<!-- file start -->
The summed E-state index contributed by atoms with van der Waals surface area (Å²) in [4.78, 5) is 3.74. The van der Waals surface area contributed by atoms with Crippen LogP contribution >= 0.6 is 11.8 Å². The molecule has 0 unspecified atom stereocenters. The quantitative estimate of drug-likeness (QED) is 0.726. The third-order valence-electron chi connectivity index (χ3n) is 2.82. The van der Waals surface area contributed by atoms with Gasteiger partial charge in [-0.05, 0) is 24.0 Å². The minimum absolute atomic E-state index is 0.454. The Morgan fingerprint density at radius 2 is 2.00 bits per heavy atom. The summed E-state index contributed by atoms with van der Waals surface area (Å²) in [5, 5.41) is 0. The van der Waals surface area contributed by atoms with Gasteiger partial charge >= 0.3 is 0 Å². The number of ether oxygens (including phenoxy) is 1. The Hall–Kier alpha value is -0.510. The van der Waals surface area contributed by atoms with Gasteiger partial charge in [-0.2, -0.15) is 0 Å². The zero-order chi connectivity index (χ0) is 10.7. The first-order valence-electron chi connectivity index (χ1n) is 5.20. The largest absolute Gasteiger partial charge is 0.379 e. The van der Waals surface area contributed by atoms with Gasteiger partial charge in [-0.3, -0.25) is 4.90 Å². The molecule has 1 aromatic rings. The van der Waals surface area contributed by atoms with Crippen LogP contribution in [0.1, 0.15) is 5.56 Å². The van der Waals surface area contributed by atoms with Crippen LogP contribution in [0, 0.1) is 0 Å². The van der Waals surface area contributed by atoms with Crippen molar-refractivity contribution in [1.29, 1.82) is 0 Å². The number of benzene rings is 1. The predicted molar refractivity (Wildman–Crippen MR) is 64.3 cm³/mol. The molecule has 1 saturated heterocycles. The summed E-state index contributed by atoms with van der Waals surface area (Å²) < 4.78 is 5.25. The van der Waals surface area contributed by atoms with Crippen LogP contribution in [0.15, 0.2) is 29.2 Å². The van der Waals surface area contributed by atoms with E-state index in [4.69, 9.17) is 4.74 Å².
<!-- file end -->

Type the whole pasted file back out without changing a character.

The summed E-state index contributed by atoms with van der Waals surface area (Å²) in [4.78, 5) is 3.74. The van der Waals surface area contributed by atoms with Crippen LogP contribution >= 0.6 is 11.8 Å². The molecule has 0 unspecified atom stereocenters. The quantitative estimate of drug-likeness (QED) is 0.726. The third-order valence-electron chi connectivity index (χ3n) is 2.82. The van der Waals surface area contributed by atoms with Gasteiger partial charge in [-0.05, 0) is 24.0 Å². The minimum absolute atomic E-state index is 0.454. The Morgan fingerprint density at radius 2 is 2.00 bits per heavy atom. The summed E-state index contributed by atoms with van der Waals surface area (Å²) in [5, 5.41) is 0. The van der Waals surface area contributed by atoms with Gasteiger partial charge >= 0.3 is 0 Å². The number of ether oxygens (including phenoxy) is 1. The Hall–Kier alpha value is -0.510. The van der Waals surface area contributed by atoms with Gasteiger partial charge in [-0.2, -0.15) is 0 Å². The zero-order chi connectivity index (χ0) is 10.7. The first-order valence-electron chi connectivity index (χ1n) is 5.20. The largest absolute Gasteiger partial charge is 0.379 e. The van der Waals surface area contributed by atoms with Gasteiger partial charge in [-0.3, -0.25) is 4.90 Å². The molecule has 1 aromatic rings. The van der Waals surface area contributed by atoms with Crippen LogP contribution in [0.1, 0.15) is 5.56 Å². The van der Waals surface area contributed by atoms with Crippen LogP contribution in [0, 0.1) is 0 Å². The van der Waals surface area contributed by atoms with Crippen molar-refractivity contribution in [1.29, 1.82) is 0 Å². The number of benzene rings is 1. The predicted molar refractivity (Wildman–Crippen MR) is 64.3 cm³/mol. The molecule has 1 saturated heterocycles. The summed E-state index contributed by atoms with van der Waals surface area (Å²) < 4.78 is 5.25. The van der Waals surface area contributed by atoms with Crippen LogP contribution in [0.15, 0.2) is 29.2 Å². The van der Waals surface area contributed by atoms with E-state index in [4.69, 9.17) is 4.74 Å².